Phantasm - Locke - American Record Guide
We can’t help looking back at the Baroque through the distorted lens of JS Bach, Handel, and Vivaldi — each an exception to the era in various ways. Devoid of drama or overt virtuosity, Matthew Locke’s music was much more typical, even prototypical. This album is called For Lovers of Consort Music, and it serves as a fair reminder that this is music to please and comfort without drawing undue attention to itself.
Now based in Berlin, the ensemble Phantasm makes a specialty of consort music, having recorded albums devoted to Byrd, Lawes, Tye, Dowland, and a disc of Purcell’s fantasies for viol. These four artists have a warm, full sound, and the engineering is excellent.
Locke’s first seven suites are here, plus the Canon ‘4 on 2’ on a Plain Song and the Canon ‘4 on 2’ on a Hexachord. If I said they differed greatly from each other, I would not be telling the truth. As with tafelmusik, it hardly matters where one piece ends and the next begins. Even the major key pieces have an elegiac, minor-key wistfulness to them, without ever crossing the line into expressing actual sadness or anything that isn’t genteel. Still, this isn't a complaint. To have 73 minutes of exquisite music is an abundance. If you want maximum variety, there are plenty of ill-conceived anthologies jammed with three-minute selections by Pachelbel, Liszt, and Gershwin.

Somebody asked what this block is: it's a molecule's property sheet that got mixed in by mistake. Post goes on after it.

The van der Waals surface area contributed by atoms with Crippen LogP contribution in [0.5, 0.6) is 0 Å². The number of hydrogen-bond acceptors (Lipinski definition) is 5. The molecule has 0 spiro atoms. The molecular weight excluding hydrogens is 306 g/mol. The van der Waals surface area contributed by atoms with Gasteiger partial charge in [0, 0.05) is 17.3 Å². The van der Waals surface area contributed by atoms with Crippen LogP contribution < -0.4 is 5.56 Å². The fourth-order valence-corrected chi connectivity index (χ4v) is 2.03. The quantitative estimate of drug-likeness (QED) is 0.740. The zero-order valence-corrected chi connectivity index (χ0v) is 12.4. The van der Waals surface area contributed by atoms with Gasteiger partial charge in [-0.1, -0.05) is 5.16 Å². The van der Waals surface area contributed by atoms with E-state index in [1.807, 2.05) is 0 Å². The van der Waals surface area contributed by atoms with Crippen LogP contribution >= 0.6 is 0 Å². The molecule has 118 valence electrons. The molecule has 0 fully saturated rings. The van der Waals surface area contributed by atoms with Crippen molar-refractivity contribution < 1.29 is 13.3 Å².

The cover depicts two views of a primitive sculpture, a minimalist figure lost in thought; like many of the best primitive sculptures, it is from the 20th Century. It is an inspired choice, both distinct from most covers for this sort of music and somehow expressive of the contents. The liner notes include a thorough overview of the music and individual biographies of the musicians, printed on better than usual quality paper.